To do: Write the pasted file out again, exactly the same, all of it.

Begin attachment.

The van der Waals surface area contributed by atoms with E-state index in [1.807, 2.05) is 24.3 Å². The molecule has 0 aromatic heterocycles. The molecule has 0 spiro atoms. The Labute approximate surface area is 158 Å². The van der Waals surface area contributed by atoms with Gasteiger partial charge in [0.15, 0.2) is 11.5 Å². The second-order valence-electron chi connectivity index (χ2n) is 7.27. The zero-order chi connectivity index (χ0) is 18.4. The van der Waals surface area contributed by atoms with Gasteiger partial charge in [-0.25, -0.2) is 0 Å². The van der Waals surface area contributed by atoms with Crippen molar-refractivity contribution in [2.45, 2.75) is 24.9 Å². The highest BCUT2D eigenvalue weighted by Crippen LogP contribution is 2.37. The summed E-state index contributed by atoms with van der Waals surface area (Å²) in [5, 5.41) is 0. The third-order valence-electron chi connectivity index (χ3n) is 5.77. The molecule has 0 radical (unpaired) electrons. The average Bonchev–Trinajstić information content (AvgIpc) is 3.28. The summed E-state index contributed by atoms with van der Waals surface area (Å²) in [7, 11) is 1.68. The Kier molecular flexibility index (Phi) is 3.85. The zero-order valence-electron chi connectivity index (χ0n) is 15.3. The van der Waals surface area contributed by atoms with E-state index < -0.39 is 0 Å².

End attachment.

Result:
The van der Waals surface area contributed by atoms with E-state index in [1.807, 2.05) is 24.3 Å². The molecule has 0 aromatic heterocycles. The molecule has 0 spiro atoms. The Labute approximate surface area is 158 Å². The van der Waals surface area contributed by atoms with Gasteiger partial charge in [0.15, 0.2) is 11.5 Å². The second-order valence-electron chi connectivity index (χ2n) is 7.27. The zero-order chi connectivity index (χ0) is 18.4. The van der Waals surface area contributed by atoms with Gasteiger partial charge in [-0.25, -0.2) is 0 Å². The van der Waals surface area contributed by atoms with Crippen molar-refractivity contribution in [2.45, 2.75) is 24.9 Å². The highest BCUT2D eigenvalue weighted by Crippen LogP contribution is 2.37. The summed E-state index contributed by atoms with van der Waals surface area (Å²) in [5, 5.41) is 0. The third-order valence-electron chi connectivity index (χ3n) is 5.77. The molecule has 0 radical (unpaired) electrons. The average Bonchev–Trinajstić information content (AvgIpc) is 3.28. The summed E-state index contributed by atoms with van der Waals surface area (Å²) in [7, 11) is 1.68. The Kier molecular flexibility index (Phi) is 3.85. The zero-order valence-electron chi connectivity index (χ0n) is 15.3. The van der Waals surface area contributed by atoms with E-state index < -0.39 is 0 Å².